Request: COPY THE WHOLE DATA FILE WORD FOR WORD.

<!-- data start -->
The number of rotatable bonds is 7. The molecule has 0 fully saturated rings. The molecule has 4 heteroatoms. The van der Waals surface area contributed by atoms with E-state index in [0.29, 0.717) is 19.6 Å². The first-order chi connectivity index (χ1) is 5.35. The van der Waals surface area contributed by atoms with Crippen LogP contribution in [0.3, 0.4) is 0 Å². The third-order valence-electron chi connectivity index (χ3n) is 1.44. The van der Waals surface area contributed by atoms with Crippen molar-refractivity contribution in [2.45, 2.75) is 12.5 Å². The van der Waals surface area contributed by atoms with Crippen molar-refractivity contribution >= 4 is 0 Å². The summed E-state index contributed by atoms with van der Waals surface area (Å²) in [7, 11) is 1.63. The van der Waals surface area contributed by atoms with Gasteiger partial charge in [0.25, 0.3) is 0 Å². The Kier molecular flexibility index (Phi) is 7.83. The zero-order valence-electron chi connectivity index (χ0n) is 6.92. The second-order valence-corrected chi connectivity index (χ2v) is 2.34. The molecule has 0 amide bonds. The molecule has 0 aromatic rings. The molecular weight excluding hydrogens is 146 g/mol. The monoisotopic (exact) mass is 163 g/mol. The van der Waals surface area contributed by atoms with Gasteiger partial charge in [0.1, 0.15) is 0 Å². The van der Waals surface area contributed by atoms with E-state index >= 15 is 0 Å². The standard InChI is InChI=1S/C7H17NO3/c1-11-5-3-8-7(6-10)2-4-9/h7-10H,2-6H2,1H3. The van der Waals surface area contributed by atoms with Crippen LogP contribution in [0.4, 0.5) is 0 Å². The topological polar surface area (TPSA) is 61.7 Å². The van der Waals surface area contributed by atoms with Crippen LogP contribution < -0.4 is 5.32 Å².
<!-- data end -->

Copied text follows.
The number of rotatable bonds is 7. The molecule has 0 fully saturated rings. The molecule has 4 heteroatoms. The van der Waals surface area contributed by atoms with E-state index in [0.29, 0.717) is 19.6 Å². The first-order chi connectivity index (χ1) is 5.35. The van der Waals surface area contributed by atoms with Crippen LogP contribution in [0.3, 0.4) is 0 Å². The third-order valence-electron chi connectivity index (χ3n) is 1.44. The van der Waals surface area contributed by atoms with Crippen molar-refractivity contribution in [2.45, 2.75) is 12.5 Å². The van der Waals surface area contributed by atoms with Crippen molar-refractivity contribution >= 4 is 0 Å². The summed E-state index contributed by atoms with van der Waals surface area (Å²) in [7, 11) is 1.63. The van der Waals surface area contributed by atoms with Gasteiger partial charge in [0.25, 0.3) is 0 Å². The Kier molecular flexibility index (Phi) is 7.83. The zero-order valence-electron chi connectivity index (χ0n) is 6.92. The second-order valence-corrected chi connectivity index (χ2v) is 2.34. The molecule has 0 amide bonds. The molecule has 0 aromatic rings. The molecular weight excluding hydrogens is 146 g/mol. The monoisotopic (exact) mass is 163 g/mol. The van der Waals surface area contributed by atoms with Gasteiger partial charge in [0.1, 0.15) is 0 Å². The van der Waals surface area contributed by atoms with E-state index >= 15 is 0 Å². The standard InChI is InChI=1S/C7H17NO3/c1-11-5-3-8-7(6-10)2-4-9/h7-10H,2-6H2,1H3. The van der Waals surface area contributed by atoms with Crippen LogP contribution in [0.4, 0.5) is 0 Å². The topological polar surface area (TPSA) is 61.7 Å². The van der Waals surface area contributed by atoms with Crippen LogP contribution < -0.4 is 5.32 Å².